Now she kept four maids, whom she was constantly changing. West seldom found the door opened by the same girl thrice. Nettie was an exacting mistress, and had no indulgence for the class from which presumably she had sprung. Her servants were expected to show the perfection of angels, the capacity for work of machines, and the servility of slaves. And she was always detect ing imperfections, laziness, or covert impertinence of manner or speech. Every six weeks or so there was a domestic crisis, and Mary or Jane left in tears, and without a character.

West could generally guess from the expres-ion of Jane’s or Mary’s face how long she had been in Astwood Place. Disappointment, harassment, and sullen discontent were the stages through which each new comer passed before reaching the tearful catastrophe.

From the serene appearance of the young person who to-day let him in, West judged she was but recently arrived. “Mrs. Catterson was out,” for which he was not sorry; but “the Master was at home,” which he had expected, having heard in the City that Catterson had not been at his office for some days.

He found him huddled up over the drawing-room fire, spreading out his thin hands to the blaze. Half lost in the depths of the armchair, sitting with rounded shoulders and sunken head, he seemed rather some little shrunken sexagenarian than a man still under thirty.

Gladys, with a picture-book open on her knee, sat on a stool against the fender. She did not move as West came in, but raising her eyes considered him, as was her wont, with a steadfast neutrality.

Catterson, turning, jumped up to greet him with something of his old buoyancy of manner; but the change which a few weeks had made in his face gave West a fresh shock. Nor could he disguise it sufficiently quickly—the painful impression.

“You think I’m looking ill, eh?” asserted Catterson, but with an eagerness which pleaded for a denial.

West lied instantly and heartily, but Catterson was not taken in.

“You think it’s all UP with me, I see,” he said, returning to the chair, and his former attitude of dejection.

This was so exaggerated a statement of his thoughts that West tried absolute candour.

“I don’t think you’re looking very fit,” he said; “but what you want is change. This dark, damp, beastly weather plays the deuce with us all. You should run down to Brighton for a few days. A man was telling me only last night that Brighton all this week has been just a blaze of sunshine.”

“Oh, Brighton! ” Catterson repeated, hopelessly, “I’m past that.” With the finger-tip of one hand he kept probing and pressing the back of the other as it lay open upon his knee, searching for symptoms of the disease he most dreaded.

To change the channel of his thoughts, West turned to the little girl who still mutely envisaged him.

“Well, Gladys, have you forgotten, as usual, who I am?”

“No, I haven’t . . . . you’re Mithter Wetht,” she told him, the piping drawl now complicated by a lisp, due to the fact that she had lost all her front teeth.

“Where’s Sonny?” he asked her. “I’ve got something for him,” and he put the packet of sweets down on the table by his elbow.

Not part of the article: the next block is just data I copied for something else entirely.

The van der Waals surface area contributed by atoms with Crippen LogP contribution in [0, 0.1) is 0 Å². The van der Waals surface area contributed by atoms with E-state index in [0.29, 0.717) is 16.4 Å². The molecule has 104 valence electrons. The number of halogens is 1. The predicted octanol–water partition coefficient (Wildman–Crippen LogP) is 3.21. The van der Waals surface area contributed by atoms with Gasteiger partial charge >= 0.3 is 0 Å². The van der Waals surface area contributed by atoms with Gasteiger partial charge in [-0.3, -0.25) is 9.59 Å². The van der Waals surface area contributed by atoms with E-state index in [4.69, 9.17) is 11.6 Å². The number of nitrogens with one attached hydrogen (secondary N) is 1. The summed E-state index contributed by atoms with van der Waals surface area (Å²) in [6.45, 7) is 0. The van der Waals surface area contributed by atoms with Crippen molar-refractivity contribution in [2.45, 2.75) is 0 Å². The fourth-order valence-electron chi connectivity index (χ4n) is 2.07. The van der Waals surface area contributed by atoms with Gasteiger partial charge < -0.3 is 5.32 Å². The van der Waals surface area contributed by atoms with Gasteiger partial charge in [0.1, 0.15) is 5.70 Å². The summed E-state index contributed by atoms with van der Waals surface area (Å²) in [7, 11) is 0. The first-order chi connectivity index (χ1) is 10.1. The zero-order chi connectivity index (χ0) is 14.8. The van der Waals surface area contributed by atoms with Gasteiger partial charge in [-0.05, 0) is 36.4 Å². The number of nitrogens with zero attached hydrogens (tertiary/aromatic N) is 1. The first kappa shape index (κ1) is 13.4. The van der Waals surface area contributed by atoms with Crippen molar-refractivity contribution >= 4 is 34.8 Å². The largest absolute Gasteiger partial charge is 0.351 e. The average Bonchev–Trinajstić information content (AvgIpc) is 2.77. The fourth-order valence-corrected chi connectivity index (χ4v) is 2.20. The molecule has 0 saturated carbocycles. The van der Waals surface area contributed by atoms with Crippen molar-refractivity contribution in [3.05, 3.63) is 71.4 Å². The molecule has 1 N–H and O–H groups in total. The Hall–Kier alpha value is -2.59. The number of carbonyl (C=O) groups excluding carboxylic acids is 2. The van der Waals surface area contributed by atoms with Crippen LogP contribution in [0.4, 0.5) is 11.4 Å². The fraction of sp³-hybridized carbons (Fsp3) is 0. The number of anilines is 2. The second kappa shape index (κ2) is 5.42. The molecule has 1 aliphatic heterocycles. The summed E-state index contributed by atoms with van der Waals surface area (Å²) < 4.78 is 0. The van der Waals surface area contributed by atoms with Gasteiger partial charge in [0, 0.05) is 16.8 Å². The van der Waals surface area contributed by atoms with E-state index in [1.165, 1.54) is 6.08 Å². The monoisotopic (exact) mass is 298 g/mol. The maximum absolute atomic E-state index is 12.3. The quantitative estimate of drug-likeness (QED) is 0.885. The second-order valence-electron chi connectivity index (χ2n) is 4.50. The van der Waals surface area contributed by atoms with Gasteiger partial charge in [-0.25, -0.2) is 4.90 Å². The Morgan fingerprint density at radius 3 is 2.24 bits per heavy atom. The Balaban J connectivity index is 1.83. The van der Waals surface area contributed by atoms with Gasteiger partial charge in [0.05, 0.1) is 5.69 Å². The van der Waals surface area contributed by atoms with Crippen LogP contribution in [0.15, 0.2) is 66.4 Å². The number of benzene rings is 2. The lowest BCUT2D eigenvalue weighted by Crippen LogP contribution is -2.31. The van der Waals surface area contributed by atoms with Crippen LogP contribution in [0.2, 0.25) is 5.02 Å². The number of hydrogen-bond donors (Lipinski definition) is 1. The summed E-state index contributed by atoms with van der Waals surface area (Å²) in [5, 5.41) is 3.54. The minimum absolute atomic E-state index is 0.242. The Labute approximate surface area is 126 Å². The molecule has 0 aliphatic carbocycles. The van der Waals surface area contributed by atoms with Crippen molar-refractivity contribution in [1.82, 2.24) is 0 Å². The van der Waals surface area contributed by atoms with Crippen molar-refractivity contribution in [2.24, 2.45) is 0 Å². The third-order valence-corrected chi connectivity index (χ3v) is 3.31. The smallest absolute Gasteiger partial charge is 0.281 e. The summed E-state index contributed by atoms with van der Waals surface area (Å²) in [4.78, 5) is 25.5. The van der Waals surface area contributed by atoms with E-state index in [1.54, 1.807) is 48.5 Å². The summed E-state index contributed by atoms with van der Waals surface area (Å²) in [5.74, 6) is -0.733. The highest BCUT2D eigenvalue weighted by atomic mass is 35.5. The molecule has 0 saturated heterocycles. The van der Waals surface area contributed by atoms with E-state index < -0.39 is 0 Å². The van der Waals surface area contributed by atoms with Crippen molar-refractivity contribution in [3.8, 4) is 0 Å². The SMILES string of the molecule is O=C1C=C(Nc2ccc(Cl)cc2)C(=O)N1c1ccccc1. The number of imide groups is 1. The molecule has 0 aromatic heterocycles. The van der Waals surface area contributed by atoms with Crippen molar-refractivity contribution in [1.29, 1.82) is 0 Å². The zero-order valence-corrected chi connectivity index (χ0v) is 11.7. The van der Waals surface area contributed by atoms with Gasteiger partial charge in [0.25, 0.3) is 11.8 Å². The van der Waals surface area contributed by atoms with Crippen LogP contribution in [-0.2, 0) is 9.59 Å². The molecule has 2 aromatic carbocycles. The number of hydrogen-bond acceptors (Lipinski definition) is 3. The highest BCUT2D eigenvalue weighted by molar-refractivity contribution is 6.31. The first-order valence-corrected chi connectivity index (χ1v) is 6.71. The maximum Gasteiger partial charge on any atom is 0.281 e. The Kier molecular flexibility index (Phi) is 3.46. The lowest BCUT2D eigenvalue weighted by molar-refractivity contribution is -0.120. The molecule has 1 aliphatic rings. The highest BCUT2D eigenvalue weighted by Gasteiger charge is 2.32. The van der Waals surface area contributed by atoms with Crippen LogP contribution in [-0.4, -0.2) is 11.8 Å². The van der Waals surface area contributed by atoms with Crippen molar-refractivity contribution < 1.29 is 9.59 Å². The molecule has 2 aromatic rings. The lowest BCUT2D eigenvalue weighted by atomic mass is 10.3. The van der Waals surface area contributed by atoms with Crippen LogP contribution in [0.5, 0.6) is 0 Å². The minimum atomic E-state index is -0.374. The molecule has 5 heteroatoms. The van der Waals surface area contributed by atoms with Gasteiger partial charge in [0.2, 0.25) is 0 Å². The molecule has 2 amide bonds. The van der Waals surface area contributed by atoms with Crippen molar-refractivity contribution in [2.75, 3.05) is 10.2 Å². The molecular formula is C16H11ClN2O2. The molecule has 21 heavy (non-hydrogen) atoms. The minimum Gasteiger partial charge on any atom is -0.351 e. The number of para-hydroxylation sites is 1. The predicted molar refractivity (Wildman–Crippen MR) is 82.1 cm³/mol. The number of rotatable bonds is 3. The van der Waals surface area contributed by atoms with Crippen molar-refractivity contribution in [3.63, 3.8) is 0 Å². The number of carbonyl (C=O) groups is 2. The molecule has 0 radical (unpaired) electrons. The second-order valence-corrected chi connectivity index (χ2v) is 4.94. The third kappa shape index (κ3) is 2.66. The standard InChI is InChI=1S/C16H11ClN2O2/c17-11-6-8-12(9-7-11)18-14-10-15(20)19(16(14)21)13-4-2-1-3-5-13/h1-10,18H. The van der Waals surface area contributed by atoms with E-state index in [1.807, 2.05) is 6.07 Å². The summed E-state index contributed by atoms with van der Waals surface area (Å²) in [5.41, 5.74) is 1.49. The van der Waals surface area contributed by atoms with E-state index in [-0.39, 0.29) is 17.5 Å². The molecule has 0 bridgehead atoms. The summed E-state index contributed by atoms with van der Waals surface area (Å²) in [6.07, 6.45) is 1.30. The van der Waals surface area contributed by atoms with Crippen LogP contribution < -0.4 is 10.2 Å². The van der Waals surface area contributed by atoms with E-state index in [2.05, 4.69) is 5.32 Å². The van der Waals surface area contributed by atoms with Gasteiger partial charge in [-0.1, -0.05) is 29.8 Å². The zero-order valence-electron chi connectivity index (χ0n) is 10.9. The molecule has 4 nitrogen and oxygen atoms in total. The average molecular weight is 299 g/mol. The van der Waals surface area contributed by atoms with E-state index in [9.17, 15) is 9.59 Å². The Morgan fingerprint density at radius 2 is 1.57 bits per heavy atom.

She reflected a moment as to who Sonny might be; then, “Thyril’s a naughty boy,” she said. “He’th had a good . . . whipping . . . and hath been put to bed.”

“Oh poor old chap! ” West exclaimed, ruefully, “and on his birthday too. What has he done? ”

But Gladys only repeated, “He’th a . . . very . ., naughty boy,” in tones of dogmatic conviction. She seemed to detect the guest s sympathy with the culprit, and to resent it.

Voices and laughter were heard on the stairs. Nettie entered in her bonnet and furs, preceded by a big, overdressed woman, whom West easily identified as Mrs. Reade. They had been shopping, and both were laden with small, draper’s parcels.

Nettie did not seem pleased to find the drawing-room occupied. She gave West a limp hand without looking at him, which was one of her exasperating habits when put out, and then she attacked her husband for keeping up so big a fire. The heat of the room was intolerable, she said; it was enough to make any one ill. She threw off her wraps with an exaggeration of relief, peevishly altered the position of a chair which West had pushed aside inadvertently, and began to move about the room, in the search, as he knew well, of some fresh grievance. Catterson followed her for a second or two with tragic eyes. Then he turned to the fire again. “To me it seems very cold,” he murmured; “I’ve not been warm all day.”

Mrs. Reade declared he should take to“byking.” That would warm him; there was nothing in the world like it. “Indeed unless it maims you for life, it cures every evil that flesh is heir to.

“But I suppose the chances are in favour of the maiming? ” West asked her.

She laughed hilariously at this, and though she was certainly vulgar, as Catterson had complained, West couldn’t help liking her. He always did like the women who laughed at his little jokes; (Mrs. Catterson never laughed at them). Besides, she was so obviously healthy and good-natured; handsome too, although you saw that in a few years, she would become too fat.

Nettie wondered why on earth Jack couldn’t have had tea ready, pulled violently at the bell, and began to examine some patterns of silk she had brought home with her for the selection of an evening gown. Her lap was presently filled with little oblong pieces of black and coloured brocades.

“The green is exquisite, isn’t it, Mimi? ” she appealed to her friend, “but do you think it would suit me? Wouldn’t it make me look too pale? The heliotrope is sweet too, but then I had a gown last year almost that very shade. People would say I had only had it cleaned or turned. Perhaps, after all, I had better have black? I’ve not had a black frock for a long time, and it’s always so smart-looking, isn’t it? ”